Victim of police brutality speaks out

HARARE - Washington Gezana, a professional driver, was the innocent victim of police brutality last March that saw him lose his eye.

In an exclusive interview with the Daily News on Sunday about the horror experience,  he said the scars will last forever. He has been fired from his job as a driver after his eye was gouged out.

Recalling events of March 23, he said he had no freedom, no autonomy, and no say in what was happening to him during the senseless attack by the rogue cops, who have since been jailed for 15 months each.

Just after hooking up with his wife after leaving OK Supermarket along Julius Nyerere Way, he was stopped by cops. The cops verbally abused his wife, and he protested.

The cops slammed him to the ground, and beat him up. It was a really bad encounter. He still bears scars on his face from the incident, and believes they will remain for life.

“If I had known, I would not have set foot in town that day,” he told the Daily News on Sunday ruefully.

“I am a troubled man now and what hurts me most is that I can no longer fend for my family because my career was heavily dependent on my eye sight.”

Livingstone Zvimba, Tendai Masungambira, Sunday Nyaude, Khululekani Dale, Evans Mashonganyika — all members of the Police Reaction Group — each got 18 months in jail for the brutal assault.

Three months were suspended on condition of good behaviour leaving them to serve an effective 15 months — a development which did not satisfy Gezana considering his loss.

He reckons they should have got stiffer punishment.

Recalling events of the day, he told the Daily News on Sunday: “I had just finished buying electricity tokens from OK supermarket along Julius Nyerere Way and arranged to meet with my wife and proceed home together.

“I noticed a police Defender (vehicle) parked at an island along that road and as I advanced, I noticed police officers quarrelling with a man who was clad in overalls, accusing him of misrepresenting to be a cop.”

With his wife in tow, Gezana quietly tried to cross Julius Nyerere heading towards Charge Office Service Station intending to get transport to connect to Hatfield where they resided.

The police officers began shouting at Gezana’s wife calling her a “whore.” This did not go down well with the husband who tried to defend his wife’s honour.

He politely shot back at the cops, asking them why they had used abusive language against his wife.

“She was slapped by one of the cops and three came after me. Fortunately, my wife managed to run away but I was overpowered and fell to the ground while being assaulted.

“They kicked me in the stomach, hit me on the head using booted feet and other objects.

“One of them then struck me hard on the right eye and I blacked out for a few minutes before regaining consciousness,” he recalled.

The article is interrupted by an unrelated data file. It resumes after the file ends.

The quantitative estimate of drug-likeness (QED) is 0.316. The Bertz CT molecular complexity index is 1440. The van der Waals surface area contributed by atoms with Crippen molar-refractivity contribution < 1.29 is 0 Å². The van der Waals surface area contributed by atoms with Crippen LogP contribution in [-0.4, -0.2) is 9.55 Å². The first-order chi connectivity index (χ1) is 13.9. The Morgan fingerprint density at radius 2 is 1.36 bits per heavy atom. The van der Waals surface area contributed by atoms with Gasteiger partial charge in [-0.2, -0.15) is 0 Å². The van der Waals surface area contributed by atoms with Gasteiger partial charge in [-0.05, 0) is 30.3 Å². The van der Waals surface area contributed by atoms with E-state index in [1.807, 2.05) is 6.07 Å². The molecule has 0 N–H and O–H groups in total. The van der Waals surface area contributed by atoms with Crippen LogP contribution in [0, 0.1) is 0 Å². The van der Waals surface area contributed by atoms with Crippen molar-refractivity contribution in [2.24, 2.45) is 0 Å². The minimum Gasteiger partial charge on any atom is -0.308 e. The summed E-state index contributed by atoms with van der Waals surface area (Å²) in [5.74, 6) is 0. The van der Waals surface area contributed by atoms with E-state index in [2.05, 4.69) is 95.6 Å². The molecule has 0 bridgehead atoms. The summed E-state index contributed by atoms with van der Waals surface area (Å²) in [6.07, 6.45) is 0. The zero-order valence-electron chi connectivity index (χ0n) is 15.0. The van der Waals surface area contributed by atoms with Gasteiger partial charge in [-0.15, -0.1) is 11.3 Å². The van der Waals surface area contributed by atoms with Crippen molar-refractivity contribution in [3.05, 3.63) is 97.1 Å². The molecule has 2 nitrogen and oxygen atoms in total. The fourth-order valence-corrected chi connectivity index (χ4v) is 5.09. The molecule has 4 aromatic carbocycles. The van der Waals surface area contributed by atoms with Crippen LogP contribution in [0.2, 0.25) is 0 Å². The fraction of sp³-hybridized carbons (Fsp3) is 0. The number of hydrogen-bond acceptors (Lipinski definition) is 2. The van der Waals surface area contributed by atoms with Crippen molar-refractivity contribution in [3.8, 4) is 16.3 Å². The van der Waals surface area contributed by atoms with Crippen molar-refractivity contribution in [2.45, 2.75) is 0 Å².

Gezana was traumatised when he tried to open his eyes after regaining consciousness only to realise that the right one was hanging loose from its socket.

He panicked at the sight of blood and also realised that his left eye had blurred vision. He began calling for help.

“I felt feverish, the whole body, and it was as if I had been put in a freezer. When I regained consciousness, I realised that I was still being assaulted and they only left after one of them alerted them that I had been seriously injured.

“People gathered and began taking pictures and videos and one guy gave me a handkerchief which I used to cover my eye before Enerst Masvaire and Leonard Mahara came to my rescue.”

The good Samaritans removed their T-shirts and made a pillow for Gezana to stop the haemorrhaging. Mahara rushed to look for transport to take Gezana to Parirenyatwa Group of Hospitals.

At that moment, Gezana said he felt someone steal his wallet that had all his particulars. He was too weak to raise alarm against the robber.

He was rushed to Parirenyatwa and immediately referred to Sekuru Kaguvi Optical Centre for an emergency operation. He then lost his eye and consequently his job as a driver.

“The operation went well but my life was never the same again. I used to do school-runs for various people in Hatfield but my doctor endorsed that I could no longer drive a public vehicle.

“I am the bread winner in my family and used to take care of my mother and brother not withstanding my wife who is in nursing school and daughter who is supposed to start school now.

“I have had to endure migraine headaches, lose focus and even during the day I cannot face the light.

“My doctor has told me that my vision focus is at six out of ten and will never return to normalcy.”

His four-year-old daughter repeatedly asks him when he will put his eye back into its socket.

The toddler is yet to come to terms with the disability her father endured consequent of brutal police attacks .

Although nine months have passed and the perpetrators jailed, the physical and psychological pains sustained during the incident still haunt him to this day.

He describes March 23 as a “black Thursday”.

He is currently being assisted by Zimbabwe Lawyers for Human Rights to sue for damages caused by the five’s conduct.

“I can no longer stand seeing any police officer in uniform. I get so infuriated I don’t wish anything good for them.

“They destroyed my life and I am a clear testimony that police in Zimbabwe have nothing to offer in nation building or public security,” a heartbroken Gezana said.